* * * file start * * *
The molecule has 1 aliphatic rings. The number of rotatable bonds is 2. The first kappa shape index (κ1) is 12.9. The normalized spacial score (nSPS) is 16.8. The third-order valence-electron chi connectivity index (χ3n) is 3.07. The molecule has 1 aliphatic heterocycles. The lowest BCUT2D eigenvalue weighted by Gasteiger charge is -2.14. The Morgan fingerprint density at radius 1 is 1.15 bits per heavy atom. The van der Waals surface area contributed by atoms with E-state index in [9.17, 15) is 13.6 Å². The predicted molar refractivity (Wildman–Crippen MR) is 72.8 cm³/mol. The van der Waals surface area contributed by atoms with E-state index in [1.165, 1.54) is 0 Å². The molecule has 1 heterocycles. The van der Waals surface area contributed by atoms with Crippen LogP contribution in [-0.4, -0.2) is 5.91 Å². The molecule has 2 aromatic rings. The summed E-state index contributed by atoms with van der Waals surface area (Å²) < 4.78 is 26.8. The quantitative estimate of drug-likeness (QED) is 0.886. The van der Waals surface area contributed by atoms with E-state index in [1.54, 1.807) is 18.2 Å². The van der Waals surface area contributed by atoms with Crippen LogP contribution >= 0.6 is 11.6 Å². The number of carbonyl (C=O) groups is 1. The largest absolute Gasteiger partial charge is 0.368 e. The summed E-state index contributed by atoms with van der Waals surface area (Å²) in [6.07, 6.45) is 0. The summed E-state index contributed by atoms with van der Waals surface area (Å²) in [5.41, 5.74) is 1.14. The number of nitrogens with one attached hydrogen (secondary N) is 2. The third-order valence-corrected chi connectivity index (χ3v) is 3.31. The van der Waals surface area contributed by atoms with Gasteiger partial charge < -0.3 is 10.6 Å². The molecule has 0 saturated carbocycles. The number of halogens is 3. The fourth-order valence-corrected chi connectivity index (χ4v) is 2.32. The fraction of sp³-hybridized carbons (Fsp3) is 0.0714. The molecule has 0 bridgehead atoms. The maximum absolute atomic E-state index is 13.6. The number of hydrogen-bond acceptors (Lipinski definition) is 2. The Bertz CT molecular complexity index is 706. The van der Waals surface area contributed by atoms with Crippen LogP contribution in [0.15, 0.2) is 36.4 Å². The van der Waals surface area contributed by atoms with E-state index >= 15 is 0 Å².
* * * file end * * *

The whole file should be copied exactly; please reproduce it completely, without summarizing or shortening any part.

The molecule has 1 aliphatic rings. The number of rotatable bonds is 2. The first kappa shape index (κ1) is 12.9. The normalized spacial score (nSPS) is 16.8. The third-order valence-electron chi connectivity index (χ3n) is 3.07. The molecule has 1 aliphatic heterocycles. The lowest BCUT2D eigenvalue weighted by Gasteiger charge is -2.14. The Morgan fingerprint density at radius 1 is 1.15 bits per heavy atom. The van der Waals surface area contributed by atoms with E-state index in [9.17, 15) is 13.6 Å². The predicted molar refractivity (Wildman–Crippen MR) is 72.8 cm³/mol. The van der Waals surface area contributed by atoms with E-state index in [1.165, 1.54) is 0 Å². The molecule has 1 heterocycles. The van der Waals surface area contributed by atoms with Crippen LogP contribution in [-0.4, -0.2) is 5.91 Å². The molecule has 2 aromatic rings. The summed E-state index contributed by atoms with van der Waals surface area (Å²) < 4.78 is 26.8. The quantitative estimate of drug-likeness (QED) is 0.886. The van der Waals surface area contributed by atoms with E-state index in [1.54, 1.807) is 18.2 Å². The van der Waals surface area contributed by atoms with Crippen LogP contribution >= 0.6 is 11.6 Å². The number of carbonyl (C=O) groups is 1. The largest absolute Gasteiger partial charge is 0.368 e. The summed E-state index contributed by atoms with van der Waals surface area (Å²) in [6.07, 6.45) is 0. The summed E-state index contributed by atoms with van der Waals surface area (Å²) in [5.41, 5.74) is 1.14. The number of nitrogens with one attached hydrogen (secondary N) is 2. The third-order valence-corrected chi connectivity index (χ3v) is 3.31. The van der Waals surface area contributed by atoms with Gasteiger partial charge < -0.3 is 10.6 Å². The molecule has 0 saturated carbocycles. The number of halogens is 3. The fourth-order valence-corrected chi connectivity index (χ4v) is 2.32. The fraction of sp³-hybridized carbons (Fsp3) is 0.0714. The molecule has 0 bridgehead atoms. The maximum absolute atomic E-state index is 13.6. The number of hydrogen-bond acceptors (Lipinski definition) is 2. The Bertz CT molecular complexity index is 706. The van der Waals surface area contributed by atoms with Crippen LogP contribution in [0.15, 0.2) is 36.4 Å². The van der Waals surface area contributed by atoms with E-state index >= 15 is 0 Å².